Letter to Downing St
PM urged to back Scottish carbon capture cluster
Sir Ian Wood: standout location
A group of business leaders have written to the Prime Minister urging him to back a Scottish cluster bid for a carbon capture and storage facility.
They argue that Scotland is the most cost-effective place to begin CCS in the UK given the capacity for CO2 storage in the North Sea and the existing oil and gas infrastructure available to repurpose for CO2 transport and storage.
In a letter to Boris Johnson they highlight the potential to use North Sea fields to store emissions associated with hard-to-decarbonise industries and to help unlock the potential of clean energy sources such as hydrogen.
Signatories to the letter are oil veteran Sir Ian Wood and Maggie McGinlay (Aberdeen-based Energy Transition Zone), Martin Gilbert and Colette Cohen (chairman of the Net Zero Zone), Sara Thiam (SCDI), Louise Macdonald (IoD), Tracy Black (CBI), Liz Cameron (Scottish Chambers) and Jennifer Craw (Opportunity North East).
“Scotland is the most cost-effective place to begin CCS in the UK given the capacity for CO2 storage in the North Sea and the existing oil and gas infrastructure available to repurpose for CO2 transport and storage,” states the group.
“There is also a huge opportunity for UK and Scottish oil and gas firms, domestic supply chain companies and our wider economy to harness the skills and expertise of our current workforces to create many sustainable jobs.”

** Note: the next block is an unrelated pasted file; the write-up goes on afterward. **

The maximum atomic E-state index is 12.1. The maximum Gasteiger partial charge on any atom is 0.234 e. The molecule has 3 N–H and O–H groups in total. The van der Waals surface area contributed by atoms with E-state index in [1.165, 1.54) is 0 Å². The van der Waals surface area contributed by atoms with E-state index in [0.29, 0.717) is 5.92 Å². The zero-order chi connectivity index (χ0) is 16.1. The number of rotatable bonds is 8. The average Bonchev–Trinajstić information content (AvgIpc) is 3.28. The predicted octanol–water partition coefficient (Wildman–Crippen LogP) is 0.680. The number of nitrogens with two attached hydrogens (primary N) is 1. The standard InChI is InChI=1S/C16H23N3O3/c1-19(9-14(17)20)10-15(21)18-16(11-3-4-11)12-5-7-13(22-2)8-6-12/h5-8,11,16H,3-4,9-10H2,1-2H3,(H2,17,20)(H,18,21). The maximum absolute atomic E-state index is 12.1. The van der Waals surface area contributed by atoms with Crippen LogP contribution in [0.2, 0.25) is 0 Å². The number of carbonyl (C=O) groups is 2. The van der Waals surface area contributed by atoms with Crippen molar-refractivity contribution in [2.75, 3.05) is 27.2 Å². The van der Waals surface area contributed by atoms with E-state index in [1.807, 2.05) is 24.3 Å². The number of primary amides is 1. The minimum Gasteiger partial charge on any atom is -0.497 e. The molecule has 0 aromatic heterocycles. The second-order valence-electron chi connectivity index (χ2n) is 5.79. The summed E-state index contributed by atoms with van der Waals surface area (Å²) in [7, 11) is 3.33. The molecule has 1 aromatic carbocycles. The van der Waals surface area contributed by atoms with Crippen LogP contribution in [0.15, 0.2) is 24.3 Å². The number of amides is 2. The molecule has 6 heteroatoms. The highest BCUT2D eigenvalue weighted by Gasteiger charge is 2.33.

Sir Ian added: “Scotland is, quite simply, the standout location for the cluster. It is hugely encouraging to have Scotland’s business community uniting behind the bid and we urge the UK Government to approve it as a priority.”
In November the UK Government committed to deploy Carbon Capture, Usage and Storage in two industrial clusters by the mid-2020s, and a further two by 2030.
The Scottish cluster faces competition from projects in the North East and North West of England and South Wales.
The Government has said it will announce the result of the first phase application process from 25 October.
The Scottish plan under consideration focuses on the Acorn CCS scheme, led by Storegga, which is expected to involve storing emissions from across central Scotland in the Goldeneye reservoir.
It has secured backing from Australian investment bank Macquarie, Singapore sovereign wealth fund GIC and Japanese industrial giant Mitsui.
In April Royal Dutch Shell and private equity-backed Harbour Energy became equal partners in the Acorn project with Storrega.